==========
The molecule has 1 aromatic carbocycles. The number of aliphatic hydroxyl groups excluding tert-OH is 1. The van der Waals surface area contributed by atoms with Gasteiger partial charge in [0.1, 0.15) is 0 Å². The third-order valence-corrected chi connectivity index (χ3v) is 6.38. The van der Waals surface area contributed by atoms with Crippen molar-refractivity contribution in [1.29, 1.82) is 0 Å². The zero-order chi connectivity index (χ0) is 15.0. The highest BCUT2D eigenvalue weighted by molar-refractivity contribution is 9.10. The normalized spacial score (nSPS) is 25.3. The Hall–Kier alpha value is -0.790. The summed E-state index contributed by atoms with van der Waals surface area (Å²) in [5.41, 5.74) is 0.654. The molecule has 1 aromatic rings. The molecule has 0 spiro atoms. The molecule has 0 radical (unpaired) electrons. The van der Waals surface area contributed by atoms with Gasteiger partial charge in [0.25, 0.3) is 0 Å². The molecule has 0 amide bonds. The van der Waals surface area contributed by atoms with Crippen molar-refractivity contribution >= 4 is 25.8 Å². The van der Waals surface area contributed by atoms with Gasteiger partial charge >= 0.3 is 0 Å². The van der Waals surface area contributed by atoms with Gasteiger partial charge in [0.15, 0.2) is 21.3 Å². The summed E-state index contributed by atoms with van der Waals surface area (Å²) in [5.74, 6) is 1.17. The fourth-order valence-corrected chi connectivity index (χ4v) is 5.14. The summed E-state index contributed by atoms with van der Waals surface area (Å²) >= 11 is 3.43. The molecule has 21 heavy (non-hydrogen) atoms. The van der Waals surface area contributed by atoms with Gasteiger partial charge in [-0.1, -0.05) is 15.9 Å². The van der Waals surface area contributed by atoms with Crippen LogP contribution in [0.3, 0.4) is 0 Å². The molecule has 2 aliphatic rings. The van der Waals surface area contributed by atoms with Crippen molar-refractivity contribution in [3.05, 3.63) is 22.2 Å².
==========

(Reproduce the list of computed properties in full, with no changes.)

The molecule has 1 aromatic carbocycles. The number of aliphatic hydroxyl groups excluding tert-OH is 1. The van der Waals surface area contributed by atoms with Gasteiger partial charge in [0.1, 0.15) is 0 Å². The third-order valence-corrected chi connectivity index (χ3v) is 6.38. The van der Waals surface area contributed by atoms with Crippen molar-refractivity contribution in [1.29, 1.82) is 0 Å². The zero-order chi connectivity index (χ0) is 15.0. The highest BCUT2D eigenvalue weighted by molar-refractivity contribution is 9.10. The normalized spacial score (nSPS) is 25.3. The Hall–Kier alpha value is -0.790. The summed E-state index contributed by atoms with van der Waals surface area (Å²) in [5.41, 5.74) is 0.654. The molecule has 1 aromatic rings. The molecule has 0 spiro atoms. The molecule has 0 radical (unpaired) electrons. The van der Waals surface area contributed by atoms with Gasteiger partial charge in [0.25, 0.3) is 0 Å². The molecule has 0 amide bonds. The van der Waals surface area contributed by atoms with Crippen molar-refractivity contribution >= 4 is 25.8 Å². The van der Waals surface area contributed by atoms with Gasteiger partial charge >= 0.3 is 0 Å². The van der Waals surface area contributed by atoms with Gasteiger partial charge in [0.15, 0.2) is 21.3 Å². The summed E-state index contributed by atoms with van der Waals surface area (Å²) in [5.74, 6) is 1.17. The fourth-order valence-corrected chi connectivity index (χ4v) is 5.14. The summed E-state index contributed by atoms with van der Waals surface area (Å²) >= 11 is 3.43. The molecule has 21 heavy (non-hydrogen) atoms. The van der Waals surface area contributed by atoms with Gasteiger partial charge in [-0.1, -0.05) is 15.9 Å². The van der Waals surface area contributed by atoms with Crippen LogP contribution in [0.3, 0.4) is 0 Å². The molecule has 2 aliphatic rings. The van der Waals surface area contributed by atoms with Crippen molar-refractivity contribution in [3.05, 3.63) is 22.2 Å².